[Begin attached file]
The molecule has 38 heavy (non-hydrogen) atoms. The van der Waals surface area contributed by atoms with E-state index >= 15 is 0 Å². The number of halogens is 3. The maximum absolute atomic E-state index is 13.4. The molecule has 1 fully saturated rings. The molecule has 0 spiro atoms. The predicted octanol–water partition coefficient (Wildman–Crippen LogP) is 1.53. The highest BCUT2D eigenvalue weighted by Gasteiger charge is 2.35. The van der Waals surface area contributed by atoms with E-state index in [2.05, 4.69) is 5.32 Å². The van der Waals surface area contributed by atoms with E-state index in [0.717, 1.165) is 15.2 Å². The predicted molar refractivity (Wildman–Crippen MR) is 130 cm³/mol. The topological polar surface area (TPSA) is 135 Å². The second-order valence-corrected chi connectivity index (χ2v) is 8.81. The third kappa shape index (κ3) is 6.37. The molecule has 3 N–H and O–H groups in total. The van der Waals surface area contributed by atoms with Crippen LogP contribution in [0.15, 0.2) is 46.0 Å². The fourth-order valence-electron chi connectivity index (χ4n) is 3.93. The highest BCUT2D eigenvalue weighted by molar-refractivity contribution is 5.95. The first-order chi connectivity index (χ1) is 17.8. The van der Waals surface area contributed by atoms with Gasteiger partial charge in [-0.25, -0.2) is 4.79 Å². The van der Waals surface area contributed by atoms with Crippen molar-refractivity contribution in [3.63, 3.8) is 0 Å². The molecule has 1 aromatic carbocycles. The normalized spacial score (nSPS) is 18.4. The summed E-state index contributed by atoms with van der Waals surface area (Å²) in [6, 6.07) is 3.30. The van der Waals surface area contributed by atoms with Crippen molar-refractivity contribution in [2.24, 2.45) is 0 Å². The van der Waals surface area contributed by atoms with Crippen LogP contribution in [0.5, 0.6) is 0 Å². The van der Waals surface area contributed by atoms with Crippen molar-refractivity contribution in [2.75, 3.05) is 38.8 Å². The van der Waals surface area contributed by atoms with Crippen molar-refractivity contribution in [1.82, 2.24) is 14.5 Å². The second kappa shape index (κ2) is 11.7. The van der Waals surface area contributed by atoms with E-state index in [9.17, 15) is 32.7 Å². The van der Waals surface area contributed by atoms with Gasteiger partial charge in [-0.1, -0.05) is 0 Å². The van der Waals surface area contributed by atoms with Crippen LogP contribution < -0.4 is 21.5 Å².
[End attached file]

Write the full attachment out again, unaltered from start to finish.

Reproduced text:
The molecule has 38 heavy (non-hydrogen) atoms. The van der Waals surface area contributed by atoms with E-state index >= 15 is 0 Å². The number of halogens is 3. The maximum absolute atomic E-state index is 13.4. The molecule has 1 fully saturated rings. The molecule has 0 spiro atoms. The predicted octanol–water partition coefficient (Wildman–Crippen LogP) is 1.53. The highest BCUT2D eigenvalue weighted by Gasteiger charge is 2.35. The van der Waals surface area contributed by atoms with E-state index in [2.05, 4.69) is 5.32 Å². The van der Waals surface area contributed by atoms with E-state index in [0.717, 1.165) is 15.2 Å². The predicted molar refractivity (Wildman–Crippen MR) is 130 cm³/mol. The topological polar surface area (TPSA) is 135 Å². The second-order valence-corrected chi connectivity index (χ2v) is 8.81. The third kappa shape index (κ3) is 6.37. The molecule has 3 N–H and O–H groups in total. The van der Waals surface area contributed by atoms with Crippen LogP contribution in [0.15, 0.2) is 46.0 Å². The fourth-order valence-electron chi connectivity index (χ4n) is 3.93. The highest BCUT2D eigenvalue weighted by molar-refractivity contribution is 5.95. The first-order chi connectivity index (χ1) is 17.8. The van der Waals surface area contributed by atoms with Gasteiger partial charge in [-0.25, -0.2) is 4.79 Å². The van der Waals surface area contributed by atoms with Crippen molar-refractivity contribution in [3.63, 3.8) is 0 Å². The molecule has 1 aromatic carbocycles. The normalized spacial score (nSPS) is 18.4. The summed E-state index contributed by atoms with van der Waals surface area (Å²) in [6, 6.07) is 3.30. The van der Waals surface area contributed by atoms with Crippen molar-refractivity contribution in [2.24, 2.45) is 0 Å². The van der Waals surface area contributed by atoms with Crippen LogP contribution in [0.5, 0.6) is 0 Å². The van der Waals surface area contributed by atoms with Crippen molar-refractivity contribution in [2.75, 3.05) is 38.8 Å². The van der Waals surface area contributed by atoms with Crippen molar-refractivity contribution in [1.82, 2.24) is 14.5 Å². The second kappa shape index (κ2) is 11.7. The van der Waals surface area contributed by atoms with E-state index in [9.17, 15) is 32.7 Å². The van der Waals surface area contributed by atoms with Gasteiger partial charge in [-0.1, -0.05) is 0 Å². The van der Waals surface area contributed by atoms with Crippen LogP contribution < -0.4 is 21.5 Å².